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Cary Coglianese. Smart City. Renata Paola Dameri. Before the Industrial Revolution and the widespread use of machines, societies were small, rural, and dependent largely on local resources. Economic production was limited to the amount of labour a human being could provide, and there were few specialized occupations.

Production was for the most part for immediate consumption, although evidence of trade between groups also goes back the earliest archaeological records. The very first occupation was that of hunter-gatherer. Of the various types of preindustrial societies, Hunter-gatherer societies demonstrate the strongest dependence on the environment.

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As the basic structure of all human society until about 10,—12, years ago, these groups were based around kinship or tribal affiliations. Hunter-gatherers relied on their surroundings for survival — they hunted wild animals and foraged for uncultivated plants for food. They survived on what nature provided and immediately consumed what they obtained.

They produced no surpluses. When resources became scarce, the group moved to a new area to find sustenance, meaning they were nomadic. The plains Indians of North America, moved frequently to follow their main source of food. Some groups, like the Haida, lived off of abundant, non-depleting resources like fish, which enabled them to establish permanent villages where they could dwell for long periods of the year before dispersing to summer camps. Most of the caloric intake of hunters and gatherers came from foraging for edible plants, fruits, nuts, berries, and roots.

The largely meat-based diet of the Inuit is a notable exception. With the earliest economic division of labour being between male hunters and women gatherers, the fact that women accounted for the largest portion of the food consumed by the community ensured the importance of their status within the group.

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On the other hand, early reports of missionaries among the Algonquins of the north shore of Lake Superior observed women with their noses cut off and small parts of their scalp removed as punishment for adultery, suggesting that at least among some groups female subordination was common. Male Algonquins often had seven or eight wives Kenton, As a result of their unique relationship and dependence on the environment for sustenance, the ideal type or model that characterized hunter-gatherer societies includes several common features Diamond, :.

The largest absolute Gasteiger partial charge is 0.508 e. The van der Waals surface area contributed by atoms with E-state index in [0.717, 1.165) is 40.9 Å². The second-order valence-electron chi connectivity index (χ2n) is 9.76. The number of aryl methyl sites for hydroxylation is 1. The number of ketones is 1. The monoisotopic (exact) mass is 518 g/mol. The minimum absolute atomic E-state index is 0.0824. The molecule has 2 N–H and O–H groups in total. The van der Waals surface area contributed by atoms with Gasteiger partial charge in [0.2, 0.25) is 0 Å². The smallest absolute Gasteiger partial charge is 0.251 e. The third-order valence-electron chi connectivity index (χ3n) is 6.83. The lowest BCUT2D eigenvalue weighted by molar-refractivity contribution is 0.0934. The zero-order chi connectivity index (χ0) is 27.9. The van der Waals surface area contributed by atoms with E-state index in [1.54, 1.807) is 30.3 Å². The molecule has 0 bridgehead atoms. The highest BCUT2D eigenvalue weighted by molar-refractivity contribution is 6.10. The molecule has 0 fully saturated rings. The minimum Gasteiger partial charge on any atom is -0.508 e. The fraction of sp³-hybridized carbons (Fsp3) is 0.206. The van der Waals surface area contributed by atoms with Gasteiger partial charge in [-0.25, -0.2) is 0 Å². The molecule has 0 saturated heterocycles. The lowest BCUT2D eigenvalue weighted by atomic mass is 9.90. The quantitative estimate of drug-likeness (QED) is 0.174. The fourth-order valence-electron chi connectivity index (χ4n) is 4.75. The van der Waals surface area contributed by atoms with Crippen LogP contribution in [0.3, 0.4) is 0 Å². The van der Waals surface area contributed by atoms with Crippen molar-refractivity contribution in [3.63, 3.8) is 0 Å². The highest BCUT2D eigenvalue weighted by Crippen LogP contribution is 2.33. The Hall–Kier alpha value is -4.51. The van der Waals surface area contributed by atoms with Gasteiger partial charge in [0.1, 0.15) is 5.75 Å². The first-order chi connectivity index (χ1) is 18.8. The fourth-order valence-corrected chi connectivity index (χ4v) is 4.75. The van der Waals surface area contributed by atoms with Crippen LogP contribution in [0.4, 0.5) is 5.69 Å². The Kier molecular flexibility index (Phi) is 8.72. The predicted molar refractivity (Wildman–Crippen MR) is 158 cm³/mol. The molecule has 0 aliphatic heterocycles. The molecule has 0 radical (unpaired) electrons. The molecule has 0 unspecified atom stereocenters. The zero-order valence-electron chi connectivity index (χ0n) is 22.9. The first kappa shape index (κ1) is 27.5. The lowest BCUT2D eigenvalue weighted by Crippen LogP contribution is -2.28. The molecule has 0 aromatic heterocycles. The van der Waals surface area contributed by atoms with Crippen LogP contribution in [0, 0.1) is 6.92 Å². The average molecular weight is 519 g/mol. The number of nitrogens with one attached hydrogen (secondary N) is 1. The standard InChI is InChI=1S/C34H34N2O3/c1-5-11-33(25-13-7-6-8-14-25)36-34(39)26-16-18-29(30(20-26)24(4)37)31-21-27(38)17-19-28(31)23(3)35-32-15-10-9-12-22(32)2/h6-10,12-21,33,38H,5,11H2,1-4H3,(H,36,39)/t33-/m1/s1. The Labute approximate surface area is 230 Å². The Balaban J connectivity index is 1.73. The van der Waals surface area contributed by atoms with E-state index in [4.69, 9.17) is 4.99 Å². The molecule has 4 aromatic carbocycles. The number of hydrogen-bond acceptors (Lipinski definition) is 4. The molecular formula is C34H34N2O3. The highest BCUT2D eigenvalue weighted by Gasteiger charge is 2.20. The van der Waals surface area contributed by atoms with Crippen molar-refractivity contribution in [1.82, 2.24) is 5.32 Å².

This is a mechanism that actively wards off the formation of permanent institutionalized power Clastres, Evidence also shows that even when hunter-gatherers lived in close proximity with agriculturalists they were not motivated to adopt the agricultural mode of production because the diet of early agricultural societies was significantly poorer in nutrition Stavrianos, ; Diamond, Recent evidence from archaeological sites in the British Isles suggests for example that early British hunter-gatherers traded for wheat with continental agriculturalists 2, years before agricultural economies were adopted in ancient Britain Smith et.

They had close contact with agriculturalists but were not inclined to adopt their sedentary societal forms, presumably because there was nothing appealing about them. Hunter-gatherer groups largely disappeared under the impact of colonization and European diseases, but it is estimated that another 75 uncontacted tribes still inhabit the Amazonian rainforest. The Pacific Northwest region was utterly separate from the Plains and other cultural zones.

However, these differences and there are many others are overshadowed by cultural similarities across the region. An abundance of food from the sea meant that coastal populations enjoyed comparatively high fertility rates and life expectancy. Population densities were, as a consequence, among the highest in the Americas.

In some respects it is appropriate to consider the mainland cultures as inlet-and-river societies. Running north of the Interior Salish nations through the Cariboo Plateau, and flanked on the west by the Coast Mountain Range, are societies associated with the Athabascan language group. Some of these peoples took on cultural habits and practices more typically associated with the Pacific Northwest coastal traditions than with the northern Athabascan peoples who cover a swath of territory from Alaska to northern Manitoba.

Society in Pacific Northwest groups was generally highly stratified and included, in many instances, an elite, a commoner class, and a slave class. In this way, an individual could acquire rank through kin associations, although kin groups themselves had ascribed ranks. Movement in and out of slavery was even possible.

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